Source: Huffington Post
Amid a spike in anti-Muslim assaults, vandalism and death threats around the country since the terrorist attacks in Paris and San Bernardino and growing sentiment against the resettlement of Muslim refugees, congregations of all faiths have scrambled to think of ways to curb the violence and call for peace.
In Washington, D.C., on Sunday, the Washington National Cathedral played host to an interfaith pilgrimage of Christians, Jews and Muslims who walked with each other from congregation to congregation, calling for the faithful choose “unity over extremism.”
For over 90 minutes, a small yet influential group of religious leaders marched with dozens of community members from the Washington Hebrew Congregation to the cathedral before ending at the Islamic Center of Washington.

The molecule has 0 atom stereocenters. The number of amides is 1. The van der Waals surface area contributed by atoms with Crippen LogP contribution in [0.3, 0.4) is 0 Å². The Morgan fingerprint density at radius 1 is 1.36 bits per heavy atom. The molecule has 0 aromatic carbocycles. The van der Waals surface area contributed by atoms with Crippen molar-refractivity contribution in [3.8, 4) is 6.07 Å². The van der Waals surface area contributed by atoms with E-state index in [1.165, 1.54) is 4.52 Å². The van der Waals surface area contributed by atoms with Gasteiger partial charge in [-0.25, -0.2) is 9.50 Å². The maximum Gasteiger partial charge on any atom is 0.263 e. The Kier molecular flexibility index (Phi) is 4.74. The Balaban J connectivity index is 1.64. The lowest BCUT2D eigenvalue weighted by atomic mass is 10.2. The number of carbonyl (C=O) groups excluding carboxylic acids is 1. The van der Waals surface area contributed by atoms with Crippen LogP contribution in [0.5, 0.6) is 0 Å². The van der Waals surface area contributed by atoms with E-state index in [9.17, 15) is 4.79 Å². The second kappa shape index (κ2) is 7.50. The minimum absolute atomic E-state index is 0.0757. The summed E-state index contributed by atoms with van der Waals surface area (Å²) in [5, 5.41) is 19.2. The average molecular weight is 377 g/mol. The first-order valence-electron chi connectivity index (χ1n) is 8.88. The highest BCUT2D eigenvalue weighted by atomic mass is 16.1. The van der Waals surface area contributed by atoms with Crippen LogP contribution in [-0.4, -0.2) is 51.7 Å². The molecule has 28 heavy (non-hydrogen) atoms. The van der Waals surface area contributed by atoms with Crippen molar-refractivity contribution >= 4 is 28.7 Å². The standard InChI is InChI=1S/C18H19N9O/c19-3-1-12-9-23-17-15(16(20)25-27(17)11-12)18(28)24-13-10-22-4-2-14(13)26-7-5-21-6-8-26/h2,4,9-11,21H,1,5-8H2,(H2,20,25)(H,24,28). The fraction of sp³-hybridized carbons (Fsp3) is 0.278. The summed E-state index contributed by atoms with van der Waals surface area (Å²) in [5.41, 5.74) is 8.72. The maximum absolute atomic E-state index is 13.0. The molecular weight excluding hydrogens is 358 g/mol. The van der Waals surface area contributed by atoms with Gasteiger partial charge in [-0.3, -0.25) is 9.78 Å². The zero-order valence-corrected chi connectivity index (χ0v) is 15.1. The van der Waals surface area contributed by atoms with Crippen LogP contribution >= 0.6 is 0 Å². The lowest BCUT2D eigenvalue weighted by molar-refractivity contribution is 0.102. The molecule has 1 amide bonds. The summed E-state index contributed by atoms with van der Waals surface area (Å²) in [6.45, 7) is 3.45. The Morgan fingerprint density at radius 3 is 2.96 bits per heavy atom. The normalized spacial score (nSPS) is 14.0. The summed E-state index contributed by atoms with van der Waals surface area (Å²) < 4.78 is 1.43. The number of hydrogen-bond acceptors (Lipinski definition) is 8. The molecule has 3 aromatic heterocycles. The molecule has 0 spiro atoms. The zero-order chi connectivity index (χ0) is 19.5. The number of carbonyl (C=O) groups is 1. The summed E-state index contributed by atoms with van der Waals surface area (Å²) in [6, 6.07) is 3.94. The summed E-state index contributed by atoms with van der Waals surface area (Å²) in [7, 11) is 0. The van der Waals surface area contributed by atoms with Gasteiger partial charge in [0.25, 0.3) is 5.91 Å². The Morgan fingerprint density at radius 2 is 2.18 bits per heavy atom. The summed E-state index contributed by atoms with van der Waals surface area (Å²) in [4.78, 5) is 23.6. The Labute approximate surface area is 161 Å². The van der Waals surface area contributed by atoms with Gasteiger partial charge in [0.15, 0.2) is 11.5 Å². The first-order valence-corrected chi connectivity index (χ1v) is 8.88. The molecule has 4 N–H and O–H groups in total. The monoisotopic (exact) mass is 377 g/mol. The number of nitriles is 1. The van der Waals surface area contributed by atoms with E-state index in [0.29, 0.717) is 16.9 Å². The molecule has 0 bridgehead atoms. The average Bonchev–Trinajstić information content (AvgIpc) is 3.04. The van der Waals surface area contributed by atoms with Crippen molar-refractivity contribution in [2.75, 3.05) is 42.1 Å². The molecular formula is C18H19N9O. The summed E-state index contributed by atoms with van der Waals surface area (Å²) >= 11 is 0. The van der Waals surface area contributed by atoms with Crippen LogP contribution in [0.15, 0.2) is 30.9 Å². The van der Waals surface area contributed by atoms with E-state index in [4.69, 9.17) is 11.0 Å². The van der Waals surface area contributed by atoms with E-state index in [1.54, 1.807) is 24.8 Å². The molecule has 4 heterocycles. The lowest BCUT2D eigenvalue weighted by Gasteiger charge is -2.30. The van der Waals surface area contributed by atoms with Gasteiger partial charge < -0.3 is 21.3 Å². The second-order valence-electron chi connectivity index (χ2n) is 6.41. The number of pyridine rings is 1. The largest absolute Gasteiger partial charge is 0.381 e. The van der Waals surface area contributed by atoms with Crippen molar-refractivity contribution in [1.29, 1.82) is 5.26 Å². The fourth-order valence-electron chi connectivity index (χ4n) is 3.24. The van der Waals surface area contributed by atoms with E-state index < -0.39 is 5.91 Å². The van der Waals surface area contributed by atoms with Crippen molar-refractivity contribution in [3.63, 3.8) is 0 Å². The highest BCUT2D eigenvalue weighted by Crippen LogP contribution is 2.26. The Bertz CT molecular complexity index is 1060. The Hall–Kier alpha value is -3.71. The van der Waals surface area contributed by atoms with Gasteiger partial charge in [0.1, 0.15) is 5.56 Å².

Along the way, they held signs quoting the Quran on unity and condemning extremism.
“O humankind, indeed we have created you male and female and made you peoples and tribes, that you may know each other,” said one (Quran 49:13). “American Muslims condemn ISIS and terrorism,” read another.
The group hopes that congregations across the U.S. will join together to host their own pilgrimages.
The two-mile walk included Cardinal Donald Wuerl, the Roman Catholic Archbishop of Washington; Rabbi David Saperstein, the U.S. ambassador-at-large for International Religious Freedom; the Rt. Rev. Mariann Edgar Budde, bishop of the Episcopal Diocese of Washington; Rabbi M. Bruce Lustig of the Washington Hebrew Congregation; and Imam Talib Shareef of Masjid Muhammad in D.C.